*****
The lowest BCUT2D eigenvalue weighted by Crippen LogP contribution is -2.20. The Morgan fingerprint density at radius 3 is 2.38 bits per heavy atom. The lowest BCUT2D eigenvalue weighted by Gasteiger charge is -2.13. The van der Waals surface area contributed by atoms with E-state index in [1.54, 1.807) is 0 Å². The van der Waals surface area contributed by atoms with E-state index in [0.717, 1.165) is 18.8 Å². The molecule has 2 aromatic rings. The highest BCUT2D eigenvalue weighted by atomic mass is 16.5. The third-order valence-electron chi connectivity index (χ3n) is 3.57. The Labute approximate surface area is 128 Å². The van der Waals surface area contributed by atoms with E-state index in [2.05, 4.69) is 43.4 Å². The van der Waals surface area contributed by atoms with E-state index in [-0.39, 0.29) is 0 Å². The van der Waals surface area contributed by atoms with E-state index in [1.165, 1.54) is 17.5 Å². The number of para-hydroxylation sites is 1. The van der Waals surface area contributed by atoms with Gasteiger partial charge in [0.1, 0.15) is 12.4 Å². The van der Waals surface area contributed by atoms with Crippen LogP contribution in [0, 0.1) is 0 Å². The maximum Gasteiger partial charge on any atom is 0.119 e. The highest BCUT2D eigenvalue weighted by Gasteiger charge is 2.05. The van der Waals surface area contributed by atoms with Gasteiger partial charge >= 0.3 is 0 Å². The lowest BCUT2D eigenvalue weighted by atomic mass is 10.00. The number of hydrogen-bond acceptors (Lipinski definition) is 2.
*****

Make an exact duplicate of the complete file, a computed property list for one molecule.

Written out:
The lowest BCUT2D eigenvalue weighted by Crippen LogP contribution is -2.20. The Morgan fingerprint density at radius 3 is 2.38 bits per heavy atom. The lowest BCUT2D eigenvalue weighted by Gasteiger charge is -2.13. The van der Waals surface area contributed by atoms with E-state index in [1.54, 1.807) is 0 Å². The van der Waals surface area contributed by atoms with E-state index in [0.717, 1.165) is 18.8 Å². The molecule has 2 aromatic rings. The highest BCUT2D eigenvalue weighted by atomic mass is 16.5. The third-order valence-electron chi connectivity index (χ3n) is 3.57. The Labute approximate surface area is 128 Å². The van der Waals surface area contributed by atoms with E-state index in [2.05, 4.69) is 43.4 Å². The van der Waals surface area contributed by atoms with E-state index in [-0.39, 0.29) is 0 Å². The van der Waals surface area contributed by atoms with E-state index in [1.165, 1.54) is 17.5 Å². The number of para-hydroxylation sites is 1. The van der Waals surface area contributed by atoms with Gasteiger partial charge in [0.1, 0.15) is 12.4 Å². The van der Waals surface area contributed by atoms with Crippen LogP contribution in [0, 0.1) is 0 Å². The maximum Gasteiger partial charge on any atom is 0.119 e. The highest BCUT2D eigenvalue weighted by Gasteiger charge is 2.05. The van der Waals surface area contributed by atoms with Gasteiger partial charge >= 0.3 is 0 Å². The lowest BCUT2D eigenvalue weighted by atomic mass is 10.00. The number of hydrogen-bond acceptors (Lipinski definition) is 2.